Introduction
Impact assessment under 2009 Environmental Law
Penalties for non-compliance
International treaty obligations
Comment


Introduction

The 2009 Environmental Law (27/2009) replaces and repeals the earlier - and now obsolete - 1997 Environmental Law. The new law expands the role of environmental regulation in Iraq, specifically in the fields of oil and gas remediation, environmental impact assessments (EIAs) and penalties for non-compliance.

When taken in the context of the onerous terms of the 2009 petroleum bidding round contracts and the unexpected adherence to several international treaties on environmental remediation, Iraq has very quickly created a plausible, if tenuous, benchmark from which Iraqi environmental jurisprudence may develop.

Impact assessment under 2009 Environmental Law

The new law further expands the jurisdiction and enforcement of the previously chartered Ministry of Environment and adds several key definitions. It describes an EIA as:

"a study and analysis of the environmental feasibility of proposed projects that may affect the creation or the exercise of their activities on human health and environmental safety of present and future with a view to protecting them."

The new law also includes several criteria required in an EIA. According to Article 10, an EIA must include:

  • determination of positive and negative impacts of the project on the environment and the impact of the environment surrounding it;
  • the proposed means to prevent and address the causes of pollution in order to achieve compliance with environmental regulations and instructions;
  • contingencies for pollution emergencies and potential precautions;
  • possible alternative technology that is less harmful to the environment and the rational use of resources;
  • provisions to reduce waste, such as the inclusion of recycled or reused materials when possible; and
  • an assessment of the environmental feasibility of the project and an estimate of the cost of pollution relative to production.

The procedure for submitting an EIA is set out in Article 11. Before any work is to commence, the EIA must be submitted to the federal Ministry of Environment. Work may not commence until approval from the ministry has been received.

Penalties for non-compliance

The new law also sets forth additional penalties for non-compliance and environmental pollution. Article 3 states that:

"[a] polluter of the environment [must] remove the influencing factor during the 10 days from the date of notification warning. In the case of non-compliance, the minister may order the installation to cease operations or close for a term of not more than 30 days, which can be extended to the removal of the violation."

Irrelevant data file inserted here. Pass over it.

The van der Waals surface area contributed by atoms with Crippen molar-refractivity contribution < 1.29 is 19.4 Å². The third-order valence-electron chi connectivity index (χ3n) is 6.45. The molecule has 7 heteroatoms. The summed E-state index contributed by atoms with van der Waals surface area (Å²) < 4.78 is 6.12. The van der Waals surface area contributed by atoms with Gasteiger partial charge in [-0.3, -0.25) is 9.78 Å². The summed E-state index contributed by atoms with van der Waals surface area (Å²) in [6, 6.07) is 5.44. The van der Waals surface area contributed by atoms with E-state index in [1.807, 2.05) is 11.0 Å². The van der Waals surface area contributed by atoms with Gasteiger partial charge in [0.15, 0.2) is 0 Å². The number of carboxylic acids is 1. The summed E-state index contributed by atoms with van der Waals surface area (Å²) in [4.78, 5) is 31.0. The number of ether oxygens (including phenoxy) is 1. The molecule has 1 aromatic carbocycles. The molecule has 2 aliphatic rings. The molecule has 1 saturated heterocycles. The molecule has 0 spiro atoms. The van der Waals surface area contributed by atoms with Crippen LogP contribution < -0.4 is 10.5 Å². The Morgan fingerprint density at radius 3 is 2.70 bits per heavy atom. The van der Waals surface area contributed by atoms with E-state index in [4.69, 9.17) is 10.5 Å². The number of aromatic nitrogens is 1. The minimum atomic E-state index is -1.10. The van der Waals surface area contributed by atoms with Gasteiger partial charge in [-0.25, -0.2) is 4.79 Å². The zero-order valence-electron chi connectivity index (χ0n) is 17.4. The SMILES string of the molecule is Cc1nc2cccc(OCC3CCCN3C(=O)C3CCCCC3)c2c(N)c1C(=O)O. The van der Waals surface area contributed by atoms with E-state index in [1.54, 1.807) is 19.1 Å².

Furthermore Section II of Article 33 states that polluters must pay "a fine of not less than 1 million dinars and not more than 10 million dinars repeated each month until the removal".

Imprisonment and further fines are also allowed if the identified pollution is not remedied "for a period of not less than three months or a fine of not less than 1 million dinars and not more than 20 million dinars, or both".

International treaty obligations

Iraq has also acceded to a large number of international environmental conventions and agreements in the past few years and is committing new resources to assessments and plans to ensure their full implementation. With the new law requiring appropriate compliance with such international laws, a very different approach to future environmental legislation is starting to emerge. New Iraqi legislation implementing these international laws include:

  • Law 3/2009 on accession to the Basel Convention;
  • Law 7/2007 on accession to the Convention on Desertification;
  • Law 7/2008 on accession to the Climate Change Convention and Kyoto Protocol;
  • Law 12/2008 on accession to the UNESCO Convention;
  • Law 31/2008 on accession to the Convention for Biological Diversity;
  • Law 7/2007 on accession to the Ramsar Convention (wetlands); and
  • Law 42/2007 on accession to the Vienna Convention and Montreal Protocol.

Comment

Although Iraq is a party to the treaties above, environmental regulation in Iraq has traditionally lagged behind international standards and there has historically been no overarching environmental body or significant legislation on the subject. In some cases, where Iraq has only recently signed up to a convention or treaty (such as the Convention on Biological Diversity, to which it acceded in July 2009), the principles of the treaty may not yet have been implemented in Iraqi law.

Furthermore, the recently published United Nations Development Assistance Framework (UNDAF) for Iraq 2011-2014 identifies "environmental management and compliance with ratified international environmental treaties and obligations" as the third of its five priority areas. The UNDAF has been aligned with the government's national development priorities as defined within the Five-Year National Development Plan 2010-2014. Other priorities identified in the UNDAF and national development plan relate to improved governance (including the protection of human rights) and environmental sustainability.

For further information on this topic please contact Thomas W Donovan at Iraq Law Alliance PLLC by telephone (+964 7 901 919 425), fax (+20 2 760 4593) or email ([email protected]).